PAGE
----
US weapons deal ‘poisoned’ military ties: China

October 7th, 2008 - 5:47 pm ICT by IANS  

Beijing, Oct 7 (DPA) China’s foreign ministry Tuesday said a US arms deal for Taiwan had “poisoned” military ties between Washington and Beijing, but it did not confirm US reports that China had cancelled some bilateral meetings.”The United States ignored the opposition of China to sell military arms to Taiwan, which poisoned the Sino-US relationship and also harmed the sound atmosphere between the two militaries,” ministry spokesman Qin Gang told reporters.

Qin said China “attaches great importance” to military exchanges with the United States and had seen “positive momentum” until last week’s approval of a $6.4-billion weapons’ sale to Taiwan.

“This seriously harmed the security of China, and puts obstacles in the way of military cooperation,” he said of the deal when asked if China had cancelled or postponed bilateral military meetings with the United States.

“The responsibility all lies on the US side,” Qin said.

Taiwan Saturday welcomed the US arms sale, calling it the start of a new era of Taiwan-US mutual trust.

But China still regards Taiwan as its breakaway province and sees the sale of weapons as encouraging Taiwan to seek formal independence from China.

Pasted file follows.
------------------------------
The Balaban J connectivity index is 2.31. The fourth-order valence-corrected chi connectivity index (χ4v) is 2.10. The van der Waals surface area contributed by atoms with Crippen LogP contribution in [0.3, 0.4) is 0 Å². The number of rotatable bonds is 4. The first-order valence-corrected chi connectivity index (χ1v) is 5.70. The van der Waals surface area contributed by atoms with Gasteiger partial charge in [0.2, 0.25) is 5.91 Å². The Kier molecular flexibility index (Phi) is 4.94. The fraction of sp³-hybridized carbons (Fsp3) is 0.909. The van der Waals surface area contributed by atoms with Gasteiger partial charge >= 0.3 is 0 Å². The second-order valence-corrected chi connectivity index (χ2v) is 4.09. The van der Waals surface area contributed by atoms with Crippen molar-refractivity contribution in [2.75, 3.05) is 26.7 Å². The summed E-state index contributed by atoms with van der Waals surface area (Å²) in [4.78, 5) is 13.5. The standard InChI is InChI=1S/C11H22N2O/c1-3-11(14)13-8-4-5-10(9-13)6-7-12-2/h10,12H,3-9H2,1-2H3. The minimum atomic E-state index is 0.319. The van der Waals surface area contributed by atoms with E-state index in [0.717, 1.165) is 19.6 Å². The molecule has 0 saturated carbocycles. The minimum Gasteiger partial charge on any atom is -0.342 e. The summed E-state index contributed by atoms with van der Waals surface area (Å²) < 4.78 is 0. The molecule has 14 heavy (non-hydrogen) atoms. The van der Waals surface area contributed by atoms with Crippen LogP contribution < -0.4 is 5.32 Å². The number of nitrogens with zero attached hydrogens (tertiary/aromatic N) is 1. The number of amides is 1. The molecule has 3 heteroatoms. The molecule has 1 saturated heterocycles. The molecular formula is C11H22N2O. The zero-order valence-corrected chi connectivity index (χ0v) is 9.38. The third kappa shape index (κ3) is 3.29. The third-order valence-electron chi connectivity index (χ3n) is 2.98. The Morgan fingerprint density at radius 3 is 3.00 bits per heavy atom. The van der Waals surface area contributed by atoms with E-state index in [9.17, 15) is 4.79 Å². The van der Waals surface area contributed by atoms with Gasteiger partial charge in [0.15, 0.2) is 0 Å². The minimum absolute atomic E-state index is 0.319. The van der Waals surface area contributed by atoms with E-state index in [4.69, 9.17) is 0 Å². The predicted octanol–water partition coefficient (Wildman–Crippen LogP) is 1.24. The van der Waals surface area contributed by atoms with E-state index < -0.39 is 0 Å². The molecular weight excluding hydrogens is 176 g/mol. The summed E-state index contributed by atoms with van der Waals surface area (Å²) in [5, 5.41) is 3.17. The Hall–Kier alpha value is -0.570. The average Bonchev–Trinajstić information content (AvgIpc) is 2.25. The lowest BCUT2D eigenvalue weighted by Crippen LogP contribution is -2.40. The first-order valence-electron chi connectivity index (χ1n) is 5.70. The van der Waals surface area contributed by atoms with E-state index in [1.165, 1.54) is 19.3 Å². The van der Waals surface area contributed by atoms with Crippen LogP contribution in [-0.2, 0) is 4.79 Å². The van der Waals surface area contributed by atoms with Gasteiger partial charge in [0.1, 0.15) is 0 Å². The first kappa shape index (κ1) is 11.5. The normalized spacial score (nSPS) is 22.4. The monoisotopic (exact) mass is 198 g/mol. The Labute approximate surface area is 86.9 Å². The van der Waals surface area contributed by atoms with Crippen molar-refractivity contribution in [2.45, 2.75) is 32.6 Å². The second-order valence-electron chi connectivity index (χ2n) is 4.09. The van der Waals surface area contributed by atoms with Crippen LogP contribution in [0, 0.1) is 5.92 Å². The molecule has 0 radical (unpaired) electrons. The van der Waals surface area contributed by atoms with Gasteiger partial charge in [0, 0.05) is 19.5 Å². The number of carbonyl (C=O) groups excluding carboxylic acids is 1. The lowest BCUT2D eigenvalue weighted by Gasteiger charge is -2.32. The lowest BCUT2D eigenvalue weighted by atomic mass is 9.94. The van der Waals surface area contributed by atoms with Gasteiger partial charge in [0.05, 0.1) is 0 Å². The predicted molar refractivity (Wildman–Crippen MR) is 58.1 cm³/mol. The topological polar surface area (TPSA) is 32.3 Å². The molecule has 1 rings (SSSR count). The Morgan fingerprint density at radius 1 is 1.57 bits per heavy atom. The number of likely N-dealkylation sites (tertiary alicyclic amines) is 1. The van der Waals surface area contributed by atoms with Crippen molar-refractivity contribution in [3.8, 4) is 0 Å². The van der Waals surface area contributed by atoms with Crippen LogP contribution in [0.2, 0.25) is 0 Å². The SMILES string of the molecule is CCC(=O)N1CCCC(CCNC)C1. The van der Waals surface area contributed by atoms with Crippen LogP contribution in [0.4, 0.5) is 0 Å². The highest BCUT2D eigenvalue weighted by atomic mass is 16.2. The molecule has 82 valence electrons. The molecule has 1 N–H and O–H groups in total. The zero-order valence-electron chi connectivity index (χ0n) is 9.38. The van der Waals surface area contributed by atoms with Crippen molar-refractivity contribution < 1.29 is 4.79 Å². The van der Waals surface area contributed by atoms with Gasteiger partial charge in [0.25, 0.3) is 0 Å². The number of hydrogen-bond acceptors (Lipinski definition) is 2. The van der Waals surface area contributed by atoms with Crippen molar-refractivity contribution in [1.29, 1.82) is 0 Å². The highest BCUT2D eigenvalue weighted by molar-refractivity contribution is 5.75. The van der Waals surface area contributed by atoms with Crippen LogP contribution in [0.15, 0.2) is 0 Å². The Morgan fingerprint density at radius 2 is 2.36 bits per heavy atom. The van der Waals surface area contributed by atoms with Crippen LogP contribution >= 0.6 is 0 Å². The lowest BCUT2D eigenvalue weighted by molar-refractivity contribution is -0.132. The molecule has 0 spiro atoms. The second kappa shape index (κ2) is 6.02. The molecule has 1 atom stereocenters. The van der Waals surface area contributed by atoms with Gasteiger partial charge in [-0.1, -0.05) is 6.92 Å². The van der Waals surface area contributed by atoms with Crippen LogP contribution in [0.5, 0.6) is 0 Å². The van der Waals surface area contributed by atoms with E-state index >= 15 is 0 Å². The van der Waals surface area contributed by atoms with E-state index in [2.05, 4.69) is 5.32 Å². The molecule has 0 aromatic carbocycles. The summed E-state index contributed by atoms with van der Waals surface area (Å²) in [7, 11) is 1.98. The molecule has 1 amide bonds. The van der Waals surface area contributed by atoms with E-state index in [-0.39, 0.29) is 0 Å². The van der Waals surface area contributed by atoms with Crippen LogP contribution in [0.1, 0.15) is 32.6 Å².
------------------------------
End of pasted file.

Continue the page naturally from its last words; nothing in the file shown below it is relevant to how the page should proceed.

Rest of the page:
The Chinese foreign ministry summoned the US ambassador to China to lodge a formal protest over the sale.

The US government approved the sale of six major packages of weaponry to Taiwan, ending the nearly year-long freeze on arms sales to the island.

The Bush administration will go ahead with the deal if the Congress does not object within 30 days.

It covers the sale of components for upgrading E-2 Hawkeye early-warning aircraft, 30 Apache attack helicopters, the PAC-3 anti-missile system, 32 Harpoon missiles, spare parts for F16A/B, F5E/5F and C-130 aircraft as well as 182 Javelin anti-tank missiles.

The US has pledged to sell Taiwan arms for its defence since 1979.

The Bush administration had delayed the latest package since late 2007, amid reports that Washington was unhappy about Taipei’s unwillingness to boost its defence budget.

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